$csv = @()
      #Get CPU usage
      $csv += Get-WmiObject win32_processor | Measure-Object -property LoadPercentage -Average | Select Average | ConvertTo-Csv -NoTypeInformation
      
      #Get RAM usage
      $csv += Get-Counter ‘\Memory\Available MBytes’ | Select -ExpandProperty CounterSamples | Select @{Name='Mem_Avail_(MB)';Expression={$_.CookedValue}} | ConvertTo-Csv -NoTypeInformation
      
      #Get HDD usage
      $csv += Get-PSDrive -PSProvider FileSystem | ConvertTo-Csv -NoTypeInformation
      
      #Processes with RAM and CPU usage
      $csv += Get-WmiObject Win32_PerfFormattedData_PerfProc_Process -Filter "NOT Name LIKE 'svchost%' AND NOT Name LIKE 'chrome%'" | 
      Select-Object -Property @{Name='Process';Expression={$_.Name}},
                              @{Name='CPU_Usage';Expression={$_.PercentProcessorTime}},
                              @{Name='Memory_Usage_(MB)';Expression={[math]::Round($_.WorkingSetPrivate/1Mb,2)}} |
      ConvertTo-Csv -NoTypeInformation
      
      $finalCSV = $csv -join "nr"
      
      $finalCSV | Out-File -FilePath C:\Scripts\test.csv
      

      Unusable Output:

      "Average"
      "4"
      "Mem_Avail_(MB)"
      "6351"
      "Used","Free","CurrentLocation","Name","Provider","Root","Description","MaximumSize","Credential","DisplayRoot"
      "222586507264","288184295424","WINDOWS\system32","C","Microsoft.PowerShell.Core\FileSystem","C:\","Windows-SSD",,"System.Management.Automation.PSCredential",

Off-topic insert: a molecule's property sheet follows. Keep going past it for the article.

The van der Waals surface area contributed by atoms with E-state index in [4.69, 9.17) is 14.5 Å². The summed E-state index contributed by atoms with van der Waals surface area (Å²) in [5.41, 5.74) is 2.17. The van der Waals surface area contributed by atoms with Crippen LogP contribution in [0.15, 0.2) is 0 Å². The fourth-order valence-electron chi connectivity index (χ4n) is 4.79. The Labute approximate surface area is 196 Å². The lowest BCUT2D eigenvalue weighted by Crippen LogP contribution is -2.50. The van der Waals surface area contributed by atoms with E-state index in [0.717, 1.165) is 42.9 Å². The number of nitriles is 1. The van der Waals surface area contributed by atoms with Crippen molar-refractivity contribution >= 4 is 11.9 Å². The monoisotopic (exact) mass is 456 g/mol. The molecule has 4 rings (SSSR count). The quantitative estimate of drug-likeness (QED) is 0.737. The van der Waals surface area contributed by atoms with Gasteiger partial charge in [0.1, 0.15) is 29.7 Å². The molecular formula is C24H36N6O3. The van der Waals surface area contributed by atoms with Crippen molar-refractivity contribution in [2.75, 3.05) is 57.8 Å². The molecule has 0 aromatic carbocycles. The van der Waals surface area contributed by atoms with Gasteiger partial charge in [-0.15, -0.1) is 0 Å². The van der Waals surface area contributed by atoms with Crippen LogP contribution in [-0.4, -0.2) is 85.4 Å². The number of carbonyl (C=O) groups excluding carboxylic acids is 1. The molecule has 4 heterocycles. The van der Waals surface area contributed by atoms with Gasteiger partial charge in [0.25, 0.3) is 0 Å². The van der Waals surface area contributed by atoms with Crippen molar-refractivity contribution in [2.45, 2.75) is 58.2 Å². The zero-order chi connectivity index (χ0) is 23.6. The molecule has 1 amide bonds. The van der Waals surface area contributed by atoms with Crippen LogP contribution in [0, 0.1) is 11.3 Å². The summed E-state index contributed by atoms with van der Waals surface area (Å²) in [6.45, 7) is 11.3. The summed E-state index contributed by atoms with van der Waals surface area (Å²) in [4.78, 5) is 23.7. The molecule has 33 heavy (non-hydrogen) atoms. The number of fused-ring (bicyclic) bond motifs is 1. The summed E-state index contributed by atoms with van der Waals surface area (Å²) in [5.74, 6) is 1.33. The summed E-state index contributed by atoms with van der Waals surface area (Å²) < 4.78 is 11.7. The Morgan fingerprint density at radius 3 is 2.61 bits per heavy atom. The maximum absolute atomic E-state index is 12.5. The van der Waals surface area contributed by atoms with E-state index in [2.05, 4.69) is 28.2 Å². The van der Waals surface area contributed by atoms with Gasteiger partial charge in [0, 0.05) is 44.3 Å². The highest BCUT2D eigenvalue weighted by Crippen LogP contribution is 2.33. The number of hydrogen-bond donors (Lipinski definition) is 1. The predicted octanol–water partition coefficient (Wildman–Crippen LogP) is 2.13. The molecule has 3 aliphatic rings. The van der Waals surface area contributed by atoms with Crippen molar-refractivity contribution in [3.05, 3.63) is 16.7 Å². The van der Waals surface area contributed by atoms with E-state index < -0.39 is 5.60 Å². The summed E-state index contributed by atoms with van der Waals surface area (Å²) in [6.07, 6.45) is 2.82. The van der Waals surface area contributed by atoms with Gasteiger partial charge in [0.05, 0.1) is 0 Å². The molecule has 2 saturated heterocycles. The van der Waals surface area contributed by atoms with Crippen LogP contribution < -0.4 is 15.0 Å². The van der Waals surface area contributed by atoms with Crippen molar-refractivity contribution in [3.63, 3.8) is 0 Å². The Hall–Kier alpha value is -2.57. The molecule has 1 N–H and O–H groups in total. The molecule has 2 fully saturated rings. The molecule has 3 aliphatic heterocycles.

"Process","CPU_Usage","Memory_Usage_(MB)"
      "1Password","0","1.67"
      "1Password#1","0","6.3"
      "ApplicationFrameHost","0","3.48"
      "AuthManSvr","0","1.5"
      "Box Edit","0","4.58"
      "Box Local Com Service","0","3.35"
      "CtxWebBrowser","0","2.37"
      "CtxWebBrowser#1","0","2.3"
      "DAX3API","0","8.85"
      "DbxSvc","0","1.26"
      "Dropbox","0","80.14"
      "Dropbox#1","0","0.52"
      "Dropbox#2","0","1.07"
      "DropboxUpdate","0","0.37"
      "EvtEng","0","1.95"
      "FMService64","0","0.41"
      "FoxitProxyServer_Socket_RD","0","0.35"
      "GoogleCrashHandler","0","0.33"
      "GoogleCrashHandler64","0","0.3"
      "HostAppServiceUpdater","0","0.75"
      "Idle","682","0.01"
      "IntelAudioService","0","2.09"
      ...
      

      Strongly suggest you look a the HTML route as it’s made to create reports. Email supports HTML body, so it can be emailed with Send-MailMessage.

    • #215019
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      Topics: 1
      Replies: 4
      Points: 20
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      Perfect!  I don’t think I could have ever gotten this working without your help.  I’ve run this on a customer server and sent the data to my boss to see if that works for whatever process he has planned for it.

      I will clarify one thing though… I don’t “feel” that CSV is a mandate, it just is one.  My boss says “give me this in CSV” so I don’t have the option to give him something else.  He will say “this is wrong do it again like I said to do it.”  I totally agree with you that the CSV output looks totally unusable, but that’s what he wants so I assume he’s got some plan on doing something with it.

      Again, thank you so much.  I burned so many hours trying to make this work and was just beating my head against the wall in frustration.